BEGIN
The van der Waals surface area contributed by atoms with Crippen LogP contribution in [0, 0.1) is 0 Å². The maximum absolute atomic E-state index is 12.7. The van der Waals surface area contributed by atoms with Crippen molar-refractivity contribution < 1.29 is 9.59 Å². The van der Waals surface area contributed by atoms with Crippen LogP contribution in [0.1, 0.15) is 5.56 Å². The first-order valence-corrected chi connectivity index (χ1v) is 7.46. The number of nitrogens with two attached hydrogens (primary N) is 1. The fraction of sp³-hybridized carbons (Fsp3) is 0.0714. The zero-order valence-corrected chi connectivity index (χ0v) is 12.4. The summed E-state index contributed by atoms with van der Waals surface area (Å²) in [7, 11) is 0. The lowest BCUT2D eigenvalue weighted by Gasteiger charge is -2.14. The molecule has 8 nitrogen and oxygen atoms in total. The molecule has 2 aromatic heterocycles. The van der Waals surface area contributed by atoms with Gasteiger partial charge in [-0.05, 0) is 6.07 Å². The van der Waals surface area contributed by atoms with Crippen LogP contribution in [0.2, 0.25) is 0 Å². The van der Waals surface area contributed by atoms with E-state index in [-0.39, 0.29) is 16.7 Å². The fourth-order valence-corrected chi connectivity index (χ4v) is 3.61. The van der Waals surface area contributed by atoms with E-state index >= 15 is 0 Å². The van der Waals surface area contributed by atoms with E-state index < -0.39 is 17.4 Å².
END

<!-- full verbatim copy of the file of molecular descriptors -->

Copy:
The van der Waals surface area contributed by atoms with Crippen LogP contribution in [0, 0.1) is 0 Å². The maximum absolute atomic E-state index is 12.7. The van der Waals surface area contributed by atoms with Crippen molar-refractivity contribution < 1.29 is 9.59 Å². The van der Waals surface area contributed by atoms with Crippen LogP contribution in [0.1, 0.15) is 5.56 Å². The first-order valence-corrected chi connectivity index (χ1v) is 7.46. The number of nitrogens with two attached hydrogens (primary N) is 1. The fraction of sp³-hybridized carbons (Fsp3) is 0.0714. The zero-order valence-corrected chi connectivity index (χ0v) is 12.4. The summed E-state index contributed by atoms with van der Waals surface area (Å²) in [7, 11) is 0. The lowest BCUT2D eigenvalue weighted by Gasteiger charge is -2.14. The molecule has 8 nitrogen and oxygen atoms in total. The molecule has 2 aromatic heterocycles. The van der Waals surface area contributed by atoms with Gasteiger partial charge in [-0.05, 0) is 6.07 Å². The van der Waals surface area contributed by atoms with Crippen LogP contribution in [0.2, 0.25) is 0 Å². The van der Waals surface area contributed by atoms with E-state index in [-0.39, 0.29) is 16.7 Å². The fourth-order valence-corrected chi connectivity index (χ4v) is 3.61. The van der Waals surface area contributed by atoms with E-state index >= 15 is 0 Å². The van der Waals surface area contributed by atoms with E-state index < -0.39 is 17.4 Å².